# Activation Functions¶

An activation function (sometimes also called a transfer function) specifies how the final output of a layer is computed from the weighted sums of the inputs.

By default, hidden layers in `theanets`

use a rectified linear activation
function: \(g(z) = \max(0, z)\).

Output layers in `theanets.Regressor`

and `theanets.Autoencoder`

models use
linear activations (i.e., the output is just the weighted sum of the inputs from
the previous layer: \(g(z) = z\)), and the output layer in
`theanets.Classifier`

models uses a
softmax activation: \(g(z) = \exp(z) / \sum\exp(z)\).

To specify a different activation function for a layer, include an activation
key chosen from the table below, or create a custom activation. As described in Specifying Layers,
the activation key can be included in your model specification either using the
`activation`

keyword argument in a layer dictionary, or by including the key
in a tuple with the layer size:

```
net = theanets.Regressor([10, (10, 'tanh'), 10])
```

The activations that `theanets`

provides are:

Key | Description | \(g(z) =\) |
---|---|---|

linear | linear | \(z\) |

sigmoid | logistic sigmoid | \((1 + \exp(-z))^{-1}\) |

logistic | logistic sigmoid | \((1 + \exp(-z))^{-1}\) |

tanh | hyperbolic tangent | \(\tanh(z)\) |

softplus | smooth relu approximation | \(\log(1 + \exp(z))\) |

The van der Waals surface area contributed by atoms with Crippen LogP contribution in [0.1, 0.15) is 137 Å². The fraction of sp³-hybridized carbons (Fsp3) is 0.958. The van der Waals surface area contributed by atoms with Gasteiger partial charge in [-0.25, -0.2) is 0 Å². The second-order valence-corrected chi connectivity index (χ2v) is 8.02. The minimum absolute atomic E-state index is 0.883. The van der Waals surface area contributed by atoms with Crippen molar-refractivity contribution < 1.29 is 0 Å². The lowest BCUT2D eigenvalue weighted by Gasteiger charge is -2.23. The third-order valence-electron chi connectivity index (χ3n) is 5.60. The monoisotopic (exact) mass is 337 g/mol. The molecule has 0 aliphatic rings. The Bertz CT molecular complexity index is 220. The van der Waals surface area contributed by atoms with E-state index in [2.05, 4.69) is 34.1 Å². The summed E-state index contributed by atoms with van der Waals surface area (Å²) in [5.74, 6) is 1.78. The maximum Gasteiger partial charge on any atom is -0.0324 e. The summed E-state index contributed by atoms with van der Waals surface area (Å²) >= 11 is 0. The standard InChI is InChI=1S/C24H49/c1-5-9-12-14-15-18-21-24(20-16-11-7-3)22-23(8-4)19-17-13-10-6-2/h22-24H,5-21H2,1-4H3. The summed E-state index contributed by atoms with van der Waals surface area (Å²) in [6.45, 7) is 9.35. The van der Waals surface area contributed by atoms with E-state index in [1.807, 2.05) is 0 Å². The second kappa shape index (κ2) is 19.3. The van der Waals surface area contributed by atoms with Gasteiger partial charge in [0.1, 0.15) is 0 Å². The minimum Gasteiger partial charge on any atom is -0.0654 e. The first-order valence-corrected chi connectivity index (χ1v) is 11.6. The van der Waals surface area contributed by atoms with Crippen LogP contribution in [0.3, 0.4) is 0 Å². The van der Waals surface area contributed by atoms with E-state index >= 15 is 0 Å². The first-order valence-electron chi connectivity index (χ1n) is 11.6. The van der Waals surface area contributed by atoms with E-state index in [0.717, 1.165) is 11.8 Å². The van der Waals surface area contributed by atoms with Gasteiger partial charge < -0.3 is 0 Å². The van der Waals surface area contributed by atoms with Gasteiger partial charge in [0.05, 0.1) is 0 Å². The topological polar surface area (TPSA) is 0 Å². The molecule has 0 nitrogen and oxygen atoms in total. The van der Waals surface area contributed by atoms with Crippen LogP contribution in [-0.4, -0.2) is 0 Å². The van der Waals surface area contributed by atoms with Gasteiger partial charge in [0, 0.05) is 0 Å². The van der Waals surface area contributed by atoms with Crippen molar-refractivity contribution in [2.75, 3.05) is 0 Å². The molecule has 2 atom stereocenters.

softmax | categorical distribution | \(\exp(z) / \sum\exp(z)\) |

relu | rectified linear | \(\max(0, z)\) |

trel | truncated rectified linear | \(\max(0, \min(1, z))\) |

trec | thresholded rectified linear | \(z \mbox{ if } z > 1 \mbox{ else } 0\) |

tlin | thresholded linear | \(z \mbox{ if } |z| > 1 \mbox{ else } 0\) |

rect:min | truncation | \(\min(1, z)\) |

rect:max | rectification | \(\max(0, z)\) |

norm:mean | mean-normalization | \(z - \bar{z}\) |

norm:max | max-normalization | \(z / \max |z|\) |

norm:std | variance-normalization | \(z / \mathbb{E}[(z-\bar{z})^2]\) |

norm:z | z-score normalization | \((z-\bar{z}) / \mathbb{E}[(z-\bar{z})^2]\) |

prelu | relu with parametric leak | \(\max(0, z) - \max(0, -rz)\) |

lgrelu | relu with leak and gain | \(\max(0, gz) - \max(0, -rz)\) |

maxout | piecewise linear | \(\max_i m_i z\) |

## Composition¶

Activation functions can also be composed by concatenating multiple function
names togather using a `+`

. For example, to create a layer that uses a
batch-normalized hyperbolic tangent activation:

```
net = theanets.Regressor([10, (10, 'tanh+norm:z'), 10])
```

Just like function composition, the order of the components matters! Unlike the notation for mathematical function composition, the functions will be applied from left-to-right.

## Custom Activations¶

To define a custom activation, create a subclass of `theanets.Activation`

, and implement the `__call__`

method to
make the class instance callable. The callable will be given one argument, the
array of layer outputs to activate.